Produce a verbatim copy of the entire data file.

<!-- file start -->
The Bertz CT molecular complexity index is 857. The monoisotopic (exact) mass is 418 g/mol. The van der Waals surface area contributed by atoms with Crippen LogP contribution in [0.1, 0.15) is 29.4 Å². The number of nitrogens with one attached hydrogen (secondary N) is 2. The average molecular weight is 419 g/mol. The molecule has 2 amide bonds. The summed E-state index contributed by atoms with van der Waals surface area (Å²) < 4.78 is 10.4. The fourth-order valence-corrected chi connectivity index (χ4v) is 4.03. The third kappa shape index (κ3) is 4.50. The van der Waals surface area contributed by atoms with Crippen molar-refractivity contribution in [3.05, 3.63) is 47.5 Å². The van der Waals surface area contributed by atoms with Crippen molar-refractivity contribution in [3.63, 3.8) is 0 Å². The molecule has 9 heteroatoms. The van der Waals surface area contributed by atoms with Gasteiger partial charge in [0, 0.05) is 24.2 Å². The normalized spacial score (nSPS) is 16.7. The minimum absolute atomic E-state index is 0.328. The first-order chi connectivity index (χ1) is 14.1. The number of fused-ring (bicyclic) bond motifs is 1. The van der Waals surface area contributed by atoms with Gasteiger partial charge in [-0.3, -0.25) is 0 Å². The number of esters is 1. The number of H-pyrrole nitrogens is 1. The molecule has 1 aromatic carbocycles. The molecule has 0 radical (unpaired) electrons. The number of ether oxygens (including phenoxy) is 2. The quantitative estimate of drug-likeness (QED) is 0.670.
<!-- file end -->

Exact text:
The Bertz CT molecular complexity index is 857. The monoisotopic (exact) mass is 418 g/mol. The van der Waals surface area contributed by atoms with Crippen LogP contribution in [0.1, 0.15) is 29.4 Å². The number of nitrogens with one attached hydrogen (secondary N) is 2. The average molecular weight is 419 g/mol. The molecule has 2 amide bonds. The summed E-state index contributed by atoms with van der Waals surface area (Å²) < 4.78 is 10.4. The fourth-order valence-corrected chi connectivity index (χ4v) is 4.03. The third kappa shape index (κ3) is 4.50. The van der Waals surface area contributed by atoms with Crippen molar-refractivity contribution in [3.05, 3.63) is 47.5 Å². The van der Waals surface area contributed by atoms with Crippen molar-refractivity contribution in [3.63, 3.8) is 0 Å². The molecule has 9 heteroatoms. The van der Waals surface area contributed by atoms with Gasteiger partial charge in [0, 0.05) is 24.2 Å². The normalized spacial score (nSPS) is 16.7. The minimum absolute atomic E-state index is 0.328. The first-order chi connectivity index (χ1) is 14.1. The number of fused-ring (bicyclic) bond motifs is 1. The van der Waals surface area contributed by atoms with Gasteiger partial charge in [-0.3, -0.25) is 0 Å². The number of esters is 1. The number of H-pyrrole nitrogens is 1. The molecule has 1 aromatic carbocycles. The molecule has 0 radical (unpaired) electrons. The number of ether oxygens (including phenoxy) is 2. The quantitative estimate of drug-likeness (QED) is 0.670.